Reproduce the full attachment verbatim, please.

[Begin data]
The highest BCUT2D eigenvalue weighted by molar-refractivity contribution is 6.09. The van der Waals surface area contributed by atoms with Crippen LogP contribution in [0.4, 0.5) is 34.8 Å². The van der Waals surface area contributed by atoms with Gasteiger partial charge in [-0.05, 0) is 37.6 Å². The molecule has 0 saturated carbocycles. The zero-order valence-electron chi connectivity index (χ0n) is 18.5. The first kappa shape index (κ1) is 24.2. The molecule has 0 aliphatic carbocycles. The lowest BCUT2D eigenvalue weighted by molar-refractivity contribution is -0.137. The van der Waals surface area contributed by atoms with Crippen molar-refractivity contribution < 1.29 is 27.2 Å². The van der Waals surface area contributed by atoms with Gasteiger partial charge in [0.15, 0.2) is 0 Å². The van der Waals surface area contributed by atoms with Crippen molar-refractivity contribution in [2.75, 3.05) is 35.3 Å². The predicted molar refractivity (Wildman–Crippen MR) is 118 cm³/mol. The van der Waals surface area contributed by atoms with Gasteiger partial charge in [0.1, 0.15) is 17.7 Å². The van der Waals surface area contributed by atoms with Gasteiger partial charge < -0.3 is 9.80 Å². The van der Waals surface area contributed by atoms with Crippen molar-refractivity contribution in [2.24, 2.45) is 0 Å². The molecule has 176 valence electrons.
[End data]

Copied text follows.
The highest BCUT2D eigenvalue weighted by molar-refractivity contribution is 6.09. The van der Waals surface area contributed by atoms with Crippen LogP contribution in [0.4, 0.5) is 34.8 Å². The van der Waals surface area contributed by atoms with Gasteiger partial charge in [-0.05, 0) is 37.6 Å². The molecule has 0 saturated carbocycles. The zero-order valence-electron chi connectivity index (χ0n) is 18.5. The first kappa shape index (κ1) is 24.2. The molecule has 0 aliphatic carbocycles. The lowest BCUT2D eigenvalue weighted by molar-refractivity contribution is -0.137. The van der Waals surface area contributed by atoms with Crippen molar-refractivity contribution < 1.29 is 27.2 Å². The van der Waals surface area contributed by atoms with Gasteiger partial charge in [0.15, 0.2) is 0 Å². The van der Waals surface area contributed by atoms with Crippen molar-refractivity contribution in [2.75, 3.05) is 35.3 Å². The predicted molar refractivity (Wildman–Crippen MR) is 118 cm³/mol. The van der Waals surface area contributed by atoms with Gasteiger partial charge in [0.1, 0.15) is 17.7 Å². The van der Waals surface area contributed by atoms with Gasteiger partial charge < -0.3 is 9.80 Å². The van der Waals surface area contributed by atoms with Crippen molar-refractivity contribution in [2.24, 2.45) is 0 Å². The molecule has 176 valence electrons.